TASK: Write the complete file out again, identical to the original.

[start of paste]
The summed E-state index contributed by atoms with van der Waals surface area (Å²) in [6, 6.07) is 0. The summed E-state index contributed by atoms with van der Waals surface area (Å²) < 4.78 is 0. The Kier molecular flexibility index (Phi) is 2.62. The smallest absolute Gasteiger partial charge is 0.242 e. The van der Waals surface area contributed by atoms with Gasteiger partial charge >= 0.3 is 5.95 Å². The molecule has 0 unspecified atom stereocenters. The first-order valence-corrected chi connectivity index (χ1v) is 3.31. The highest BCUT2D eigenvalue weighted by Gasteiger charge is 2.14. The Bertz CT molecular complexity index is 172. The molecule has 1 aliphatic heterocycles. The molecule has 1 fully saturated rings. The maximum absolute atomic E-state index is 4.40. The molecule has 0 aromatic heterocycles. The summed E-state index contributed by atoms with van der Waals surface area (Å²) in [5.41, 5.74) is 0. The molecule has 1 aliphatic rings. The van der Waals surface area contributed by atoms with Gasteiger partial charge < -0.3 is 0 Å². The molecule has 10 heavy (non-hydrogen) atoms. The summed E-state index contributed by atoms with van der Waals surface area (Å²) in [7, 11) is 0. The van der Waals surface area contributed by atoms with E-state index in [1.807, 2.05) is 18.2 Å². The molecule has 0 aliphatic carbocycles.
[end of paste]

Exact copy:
The summed E-state index contributed by atoms with van der Waals surface area (Å²) in [6, 6.07) is 0. The summed E-state index contributed by atoms with van der Waals surface area (Å²) < 4.78 is 0. The Kier molecular flexibility index (Phi) is 2.62. The smallest absolute Gasteiger partial charge is 0.242 e. The van der Waals surface area contributed by atoms with Gasteiger partial charge >= 0.3 is 5.95 Å². The molecule has 0 unspecified atom stereocenters. The first-order valence-corrected chi connectivity index (χ1v) is 3.31. The highest BCUT2D eigenvalue weighted by Gasteiger charge is 2.14. The Bertz CT molecular complexity index is 172. The molecule has 1 aliphatic heterocycles. The molecule has 1 fully saturated rings. The maximum absolute atomic E-state index is 4.40. The molecule has 0 aromatic heterocycles. The summed E-state index contributed by atoms with van der Waals surface area (Å²) in [5.41, 5.74) is 0. The molecule has 1 aliphatic rings. The van der Waals surface area contributed by atoms with Gasteiger partial charge < -0.3 is 0 Å². The molecule has 10 heavy (non-hydrogen) atoms. The summed E-state index contributed by atoms with van der Waals surface area (Å²) in [7, 11) is 0. The van der Waals surface area contributed by atoms with E-state index in [1.807, 2.05) is 18.2 Å². The molecule has 0 aliphatic carbocycles.